Rodney Durham stopped working in 1991, declared bankruptcy and lives on Social Security. Nonetheless, Wells Fargo lent him $15,197 to buy a used Mitsubishi sedan. ... “I am not sure how I got the loan,” Mr. Durham, age 60, said. ... Mr. Durham’s application said that he made $35,000 as a technician at Lourdes Hospital in Binghamton, N.Y., according to a copy of the loan document. But he says he told the dealer he hadn’t worked at the hospital for more than three decades. Now, after months of Wells Fargo pressing him over missed payments, the bank has repossessed his car. ... This is the face of the new subprime boom. Mr. Durham is one of millions of Americans with shoddy credit who are easily obtaining auto loans from used-car dealers, including some who fabricate or ignore borrowers’ abilities to repay. The loans often come with terms that take advantage of the most desperate, least financially sophisticated customers. ... Auto loans to people with tarnished credit have risen more than 130 percent in the five years since the immediate aftermath of the financial crisis, with roughly one in four new auto loans last year going to borrowers considered subprime — people with credit scores at or below 640. ... While losses from soured car loans would be far less than those on subprime mortgages, the red ink could still deal a blow to the banks not long after they recovered from the housing bust. Losses from auto loans might also cause the banks to further retrench from making other loans vital to the economic recovery, like those to small business and would-be homeowners. ... In another sign of trouble ahead, repossessions, while still relatively low, increased nearly 78 percent to an estimated 388,000 cars in the first three months of the year from the same period a year earlier, according to the latest data provided by Experian. The number of borrowers who are more than 60 days late on their car payments also jumped in 22 states during that period.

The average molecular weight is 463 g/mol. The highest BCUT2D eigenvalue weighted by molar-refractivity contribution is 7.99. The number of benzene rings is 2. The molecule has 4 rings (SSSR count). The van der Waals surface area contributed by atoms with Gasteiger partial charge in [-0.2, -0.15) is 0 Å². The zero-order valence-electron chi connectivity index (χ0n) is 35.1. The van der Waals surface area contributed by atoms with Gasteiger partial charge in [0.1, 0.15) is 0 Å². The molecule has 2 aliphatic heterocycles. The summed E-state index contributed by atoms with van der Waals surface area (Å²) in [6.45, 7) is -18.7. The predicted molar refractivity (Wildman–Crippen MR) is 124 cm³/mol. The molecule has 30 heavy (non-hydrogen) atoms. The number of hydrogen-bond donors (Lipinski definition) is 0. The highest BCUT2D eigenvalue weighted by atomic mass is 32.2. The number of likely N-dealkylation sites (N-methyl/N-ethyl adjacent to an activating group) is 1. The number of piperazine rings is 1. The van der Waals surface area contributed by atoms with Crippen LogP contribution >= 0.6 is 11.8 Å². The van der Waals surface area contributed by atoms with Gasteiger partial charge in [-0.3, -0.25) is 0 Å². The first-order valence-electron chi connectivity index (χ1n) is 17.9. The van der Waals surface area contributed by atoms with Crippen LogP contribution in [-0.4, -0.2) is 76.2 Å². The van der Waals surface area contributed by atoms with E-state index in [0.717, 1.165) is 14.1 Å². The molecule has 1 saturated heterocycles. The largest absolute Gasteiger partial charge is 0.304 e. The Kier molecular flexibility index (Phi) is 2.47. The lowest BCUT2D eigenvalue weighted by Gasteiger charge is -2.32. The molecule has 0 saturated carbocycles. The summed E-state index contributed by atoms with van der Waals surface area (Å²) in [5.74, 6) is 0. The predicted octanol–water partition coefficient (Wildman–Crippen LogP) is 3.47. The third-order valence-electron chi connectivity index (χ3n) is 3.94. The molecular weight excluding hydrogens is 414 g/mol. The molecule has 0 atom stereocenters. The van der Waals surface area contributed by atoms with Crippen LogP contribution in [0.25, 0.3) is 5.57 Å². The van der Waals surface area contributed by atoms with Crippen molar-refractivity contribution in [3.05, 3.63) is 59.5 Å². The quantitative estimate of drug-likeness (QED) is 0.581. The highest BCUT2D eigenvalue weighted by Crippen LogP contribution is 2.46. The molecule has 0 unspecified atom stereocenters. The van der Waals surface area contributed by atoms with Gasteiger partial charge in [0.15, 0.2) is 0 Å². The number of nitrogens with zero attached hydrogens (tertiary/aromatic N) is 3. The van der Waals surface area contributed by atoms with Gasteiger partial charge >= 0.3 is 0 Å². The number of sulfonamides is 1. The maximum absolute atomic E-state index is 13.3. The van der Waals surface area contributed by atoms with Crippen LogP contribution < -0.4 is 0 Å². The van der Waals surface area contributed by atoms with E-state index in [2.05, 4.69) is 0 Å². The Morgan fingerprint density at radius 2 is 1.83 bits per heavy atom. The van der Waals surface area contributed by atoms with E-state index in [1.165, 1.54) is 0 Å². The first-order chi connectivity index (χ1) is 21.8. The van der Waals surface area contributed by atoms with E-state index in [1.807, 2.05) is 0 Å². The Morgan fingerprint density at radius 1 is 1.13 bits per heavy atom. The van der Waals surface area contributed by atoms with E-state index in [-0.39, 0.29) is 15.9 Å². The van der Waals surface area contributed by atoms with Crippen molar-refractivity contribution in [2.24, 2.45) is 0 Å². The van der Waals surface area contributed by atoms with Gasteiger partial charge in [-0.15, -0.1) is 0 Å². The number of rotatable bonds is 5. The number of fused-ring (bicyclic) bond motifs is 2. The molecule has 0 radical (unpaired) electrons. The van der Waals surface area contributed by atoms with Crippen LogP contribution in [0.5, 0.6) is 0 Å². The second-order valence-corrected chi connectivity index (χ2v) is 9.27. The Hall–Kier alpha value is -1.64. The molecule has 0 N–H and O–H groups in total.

On a typical day Westlake finances 750 cars. It currently has 336,000 outstanding loans, each originating from one of the 23,000 dealerships it works with (everyone from CarMax to small mom-and-pop used car lots). ... most of Hankey’s borrowers aren’t average–they are financial underachievers with credit scores below 600. Many have bankruptcies, past repossessions or limited credit histories–things that make them unattractive to traditional lenders. That’s where Hankey steps in. While Westlake offers loans as low as 1.65%, it specializes in financing credit-challenged car buyers–at an eye-popping rate of 19%, more than double the average for used car loans. ... They typically shell out $344 per month over 49 months, or $16,860 on a $12,000 loan. That translates to an extra $3,920 in interest over the life of the loan when compared to the 3.67% rate a borrower with good credit gets when buying a new car, according to Experian. Sure, each month the company has to write off about $17 million in unpaid loans, but it still banks a profit of around $20 million. In 2014 Westlake netted $230 million on $600 million in revenues. ... He joined forces with the ride-share leviathan in September 2014 as its only outside financing partner. Spanish bank Santander had been working with Uber, offering a lease-to-own program, but that relationship ended earlier this year. Would-be Uber drivers who are looking to purchase a car can get pre-qualified online in a matter of minutes. ... so far a greater portion of its Uber drivers are behind on their payments compared to its typical subprime borrowers, apparently not earning enough to cover the costs.